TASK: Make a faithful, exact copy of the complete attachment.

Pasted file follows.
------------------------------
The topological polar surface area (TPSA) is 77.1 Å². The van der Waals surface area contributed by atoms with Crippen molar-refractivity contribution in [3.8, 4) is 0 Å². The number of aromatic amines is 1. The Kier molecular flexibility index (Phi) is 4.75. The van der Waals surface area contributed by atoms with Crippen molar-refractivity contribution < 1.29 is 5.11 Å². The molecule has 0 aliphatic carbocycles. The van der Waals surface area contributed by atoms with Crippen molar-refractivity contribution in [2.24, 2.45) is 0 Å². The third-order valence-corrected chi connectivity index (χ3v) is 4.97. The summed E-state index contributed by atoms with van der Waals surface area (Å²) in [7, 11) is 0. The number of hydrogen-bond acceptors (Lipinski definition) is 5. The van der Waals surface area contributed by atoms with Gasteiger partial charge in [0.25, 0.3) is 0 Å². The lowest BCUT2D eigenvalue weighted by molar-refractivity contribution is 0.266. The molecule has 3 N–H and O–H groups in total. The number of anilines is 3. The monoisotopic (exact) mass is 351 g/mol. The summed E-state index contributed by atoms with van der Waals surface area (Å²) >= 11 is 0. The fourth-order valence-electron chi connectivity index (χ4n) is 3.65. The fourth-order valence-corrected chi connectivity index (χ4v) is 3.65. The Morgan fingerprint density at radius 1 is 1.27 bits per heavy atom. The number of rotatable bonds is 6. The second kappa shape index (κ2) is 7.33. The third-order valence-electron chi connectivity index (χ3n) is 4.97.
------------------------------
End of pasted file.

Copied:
The topological polar surface area (TPSA) is 77.1 Å². The van der Waals surface area contributed by atoms with Crippen molar-refractivity contribution in [3.8, 4) is 0 Å². The number of aromatic amines is 1. The Kier molecular flexibility index (Phi) is 4.75. The van der Waals surface area contributed by atoms with Crippen molar-refractivity contribution < 1.29 is 5.11 Å². The molecule has 0 aliphatic carbocycles. The van der Waals surface area contributed by atoms with Crippen molar-refractivity contribution in [2.24, 2.45) is 0 Å². The third-order valence-corrected chi connectivity index (χ3v) is 4.97. The summed E-state index contributed by atoms with van der Waals surface area (Å²) in [7, 11) is 0. The number of hydrogen-bond acceptors (Lipinski definition) is 5. The van der Waals surface area contributed by atoms with Gasteiger partial charge in [0.25, 0.3) is 0 Å². The lowest BCUT2D eigenvalue weighted by molar-refractivity contribution is 0.266. The molecule has 3 N–H and O–H groups in total. The number of anilines is 3. The monoisotopic (exact) mass is 351 g/mol. The summed E-state index contributed by atoms with van der Waals surface area (Å²) >= 11 is 0. The fourth-order valence-electron chi connectivity index (χ4n) is 3.65. The fourth-order valence-corrected chi connectivity index (χ4v) is 3.65. The Morgan fingerprint density at radius 1 is 1.27 bits per heavy atom. The number of rotatable bonds is 6. The second kappa shape index (κ2) is 7.33. The third-order valence-electron chi connectivity index (χ3n) is 4.97.